From time to time, clients come to see us with handwritten wills that their mother or father prepared. These types of wills are called “holographic wills”. While holographic wills are certainly legal, they can be problematic and are more difficult to validate than a more formal, typed last will and testament. Tennessee has strict requirements to prove the validity of a holographic wills. These requirements are outlined below.
What is a Holographic Will?
With the prominence of computers today, most wills are printed. However, handwritten wills are still common. These wills are legally known as “holographic wills”.
Many holographic wills are completed off the cuff. Usually this occurs when something unexpected happens or a person changes his or her mind about a bequest in the will. The person wants to write it down before forgetting or before it’s too late. But there could be any number of reasons a person chooses to draft a will by hand as opposed to typing it up and printing it. Three holographic wills allegedly written by Aretha Franklin were found in her home after her death in 2018 – each allegedly altering the other. +
What Are the Requirements Necessary for a Holographic Will to Be Legal in Tennessee?
In Tennessee, to be legal, a holographic will must:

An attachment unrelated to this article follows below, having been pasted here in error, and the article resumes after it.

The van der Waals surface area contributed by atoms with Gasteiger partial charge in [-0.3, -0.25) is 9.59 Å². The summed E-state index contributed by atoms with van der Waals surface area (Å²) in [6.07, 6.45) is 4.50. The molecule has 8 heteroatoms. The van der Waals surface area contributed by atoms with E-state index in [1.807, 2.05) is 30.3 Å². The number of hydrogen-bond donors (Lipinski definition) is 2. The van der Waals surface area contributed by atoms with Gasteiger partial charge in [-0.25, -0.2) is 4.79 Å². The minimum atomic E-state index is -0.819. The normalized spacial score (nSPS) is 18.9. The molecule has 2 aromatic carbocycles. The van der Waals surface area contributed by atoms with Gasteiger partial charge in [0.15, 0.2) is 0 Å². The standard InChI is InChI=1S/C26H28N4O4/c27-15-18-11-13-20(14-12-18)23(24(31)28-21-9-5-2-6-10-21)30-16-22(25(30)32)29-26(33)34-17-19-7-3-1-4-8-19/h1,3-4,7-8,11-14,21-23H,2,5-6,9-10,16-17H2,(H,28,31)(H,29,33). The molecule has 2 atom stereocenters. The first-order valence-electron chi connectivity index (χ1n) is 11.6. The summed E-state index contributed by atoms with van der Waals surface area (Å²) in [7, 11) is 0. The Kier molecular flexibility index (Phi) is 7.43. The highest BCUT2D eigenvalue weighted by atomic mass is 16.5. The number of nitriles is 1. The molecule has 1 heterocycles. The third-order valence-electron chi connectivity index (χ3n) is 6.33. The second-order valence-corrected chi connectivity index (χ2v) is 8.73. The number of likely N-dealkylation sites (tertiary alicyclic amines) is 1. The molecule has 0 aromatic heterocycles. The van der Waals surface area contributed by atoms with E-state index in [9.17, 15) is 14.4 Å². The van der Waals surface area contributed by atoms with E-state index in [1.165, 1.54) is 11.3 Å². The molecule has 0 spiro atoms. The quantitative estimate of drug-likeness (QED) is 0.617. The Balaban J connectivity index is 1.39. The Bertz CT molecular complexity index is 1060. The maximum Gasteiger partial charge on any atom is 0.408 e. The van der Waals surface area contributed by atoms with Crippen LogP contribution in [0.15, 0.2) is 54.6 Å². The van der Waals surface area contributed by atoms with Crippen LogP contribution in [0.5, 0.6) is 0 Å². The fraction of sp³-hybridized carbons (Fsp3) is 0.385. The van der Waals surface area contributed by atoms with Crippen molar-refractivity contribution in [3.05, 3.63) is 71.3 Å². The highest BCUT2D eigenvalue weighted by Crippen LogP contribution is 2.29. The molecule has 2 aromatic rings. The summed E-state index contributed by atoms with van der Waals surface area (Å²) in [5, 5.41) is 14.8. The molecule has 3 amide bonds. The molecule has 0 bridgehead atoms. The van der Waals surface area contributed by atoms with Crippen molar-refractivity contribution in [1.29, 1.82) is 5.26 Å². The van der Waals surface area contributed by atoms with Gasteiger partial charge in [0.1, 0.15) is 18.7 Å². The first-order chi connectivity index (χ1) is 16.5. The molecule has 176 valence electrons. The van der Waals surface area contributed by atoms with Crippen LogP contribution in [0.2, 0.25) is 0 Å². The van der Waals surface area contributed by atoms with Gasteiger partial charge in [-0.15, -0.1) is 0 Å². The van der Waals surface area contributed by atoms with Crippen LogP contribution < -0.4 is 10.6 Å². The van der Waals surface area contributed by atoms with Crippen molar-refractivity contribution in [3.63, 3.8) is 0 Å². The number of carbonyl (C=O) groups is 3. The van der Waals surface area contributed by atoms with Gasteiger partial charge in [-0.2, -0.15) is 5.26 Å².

- have been written by a person 18 years old or older;
- have been written by a person of sound mind; and
- have been written by the testator and no one else – the testator cannot dictate the will and someone else handwrite it, which is a nuncupative or oral will requiring other certain stipulations.
Additionally, the material provisions – like the signature, date, asset distribution – must all be in the testator’s handwriting.
How Does a Holographic Will Vary From Other Wills in Tennessee?
The primary difference between holographic wills and other wills in Tennessee is the requirement of witnesses. For most wills in Tennessee to be legal, two witnesses are necessary. These witnesses, according to Tennessee law, must attest to the testator’s will, sign the will as a witness in front of the testator and the other witness(es) after first:
- witnessing the testator sign the will; or
- acknowledging the testator’s signature; or
- signing the testator’s name upon his or her request in front of two or more other attesting witnesses.
According to Tenn. Code Ann. § 32-1-105, a holographic will also requires at least two witnesses, but these witnesses do not need to be present during the signing of the will. Rather, the witnesses must be able to verify that the handwriting is that of the testator at the time of probate.
A recent high-profile case has brought this matter to the forefront. Kristoff St. John, a long-time actor on the Young and the Restless, died in February 2019 on Super Bowl Sunday. He left a handwritten will. His daughter is now contesting the holographic will, stating that half of it is not written in her father’s handwriting. If true, this would likely invalidate the will in most states and in Tennessee. The handwriting must be in the name of the person who is making the will.